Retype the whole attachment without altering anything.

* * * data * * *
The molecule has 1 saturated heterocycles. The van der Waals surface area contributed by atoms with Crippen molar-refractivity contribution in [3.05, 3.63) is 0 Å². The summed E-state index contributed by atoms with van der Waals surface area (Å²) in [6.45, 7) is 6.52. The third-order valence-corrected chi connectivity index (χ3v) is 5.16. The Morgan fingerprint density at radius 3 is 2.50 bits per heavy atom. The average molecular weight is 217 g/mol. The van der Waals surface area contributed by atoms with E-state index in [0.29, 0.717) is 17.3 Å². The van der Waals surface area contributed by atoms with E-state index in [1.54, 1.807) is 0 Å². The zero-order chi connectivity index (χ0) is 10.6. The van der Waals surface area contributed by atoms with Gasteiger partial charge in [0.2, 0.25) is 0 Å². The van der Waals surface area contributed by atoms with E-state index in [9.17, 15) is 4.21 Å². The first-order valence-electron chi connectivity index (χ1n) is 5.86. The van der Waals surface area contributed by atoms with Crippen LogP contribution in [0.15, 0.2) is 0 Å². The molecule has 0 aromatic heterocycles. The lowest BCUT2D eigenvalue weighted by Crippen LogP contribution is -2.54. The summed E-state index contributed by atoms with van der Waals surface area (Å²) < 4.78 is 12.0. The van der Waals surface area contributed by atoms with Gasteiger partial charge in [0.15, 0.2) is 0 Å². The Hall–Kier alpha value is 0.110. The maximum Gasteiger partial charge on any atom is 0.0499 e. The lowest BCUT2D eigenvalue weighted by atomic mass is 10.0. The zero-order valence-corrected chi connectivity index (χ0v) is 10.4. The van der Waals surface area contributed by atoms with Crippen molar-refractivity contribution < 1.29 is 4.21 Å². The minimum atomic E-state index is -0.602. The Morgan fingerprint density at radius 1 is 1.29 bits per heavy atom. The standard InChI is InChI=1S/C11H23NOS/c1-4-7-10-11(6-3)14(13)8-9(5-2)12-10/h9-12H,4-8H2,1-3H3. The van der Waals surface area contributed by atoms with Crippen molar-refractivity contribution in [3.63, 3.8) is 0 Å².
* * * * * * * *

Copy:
The molecule has 1 saturated heterocycles. The van der Waals surface area contributed by atoms with Crippen molar-refractivity contribution in [3.05, 3.63) is 0 Å². The summed E-state index contributed by atoms with van der Waals surface area (Å²) in [6.45, 7) is 6.52. The third-order valence-corrected chi connectivity index (χ3v) is 5.16. The Morgan fingerprint density at radius 3 is 2.50 bits per heavy atom. The average molecular weight is 217 g/mol. The van der Waals surface area contributed by atoms with E-state index in [0.29, 0.717) is 17.3 Å². The van der Waals surface area contributed by atoms with E-state index in [1.54, 1.807) is 0 Å². The zero-order chi connectivity index (χ0) is 10.6. The van der Waals surface area contributed by atoms with Gasteiger partial charge in [0.2, 0.25) is 0 Å². The van der Waals surface area contributed by atoms with E-state index in [9.17, 15) is 4.21 Å². The first-order valence-electron chi connectivity index (χ1n) is 5.86. The van der Waals surface area contributed by atoms with Crippen LogP contribution in [0.15, 0.2) is 0 Å². The molecule has 0 aromatic heterocycles. The lowest BCUT2D eigenvalue weighted by Crippen LogP contribution is -2.54. The summed E-state index contributed by atoms with van der Waals surface area (Å²) < 4.78 is 12.0. The van der Waals surface area contributed by atoms with Gasteiger partial charge in [0.15, 0.2) is 0 Å². The Hall–Kier alpha value is 0.110. The maximum Gasteiger partial charge on any atom is 0.0499 e. The lowest BCUT2D eigenvalue weighted by atomic mass is 10.0. The zero-order valence-corrected chi connectivity index (χ0v) is 10.4. The van der Waals surface area contributed by atoms with Crippen molar-refractivity contribution < 1.29 is 4.21 Å². The minimum atomic E-state index is -0.602. The Morgan fingerprint density at radius 1 is 1.29 bits per heavy atom. The standard InChI is InChI=1S/C11H23NOS/c1-4-7-10-11(6-3)14(13)8-9(5-2)12-10/h9-12H,4-8H2,1-3H3. The van der Waals surface area contributed by atoms with Crippen molar-refractivity contribution in [3.63, 3.8) is 0 Å².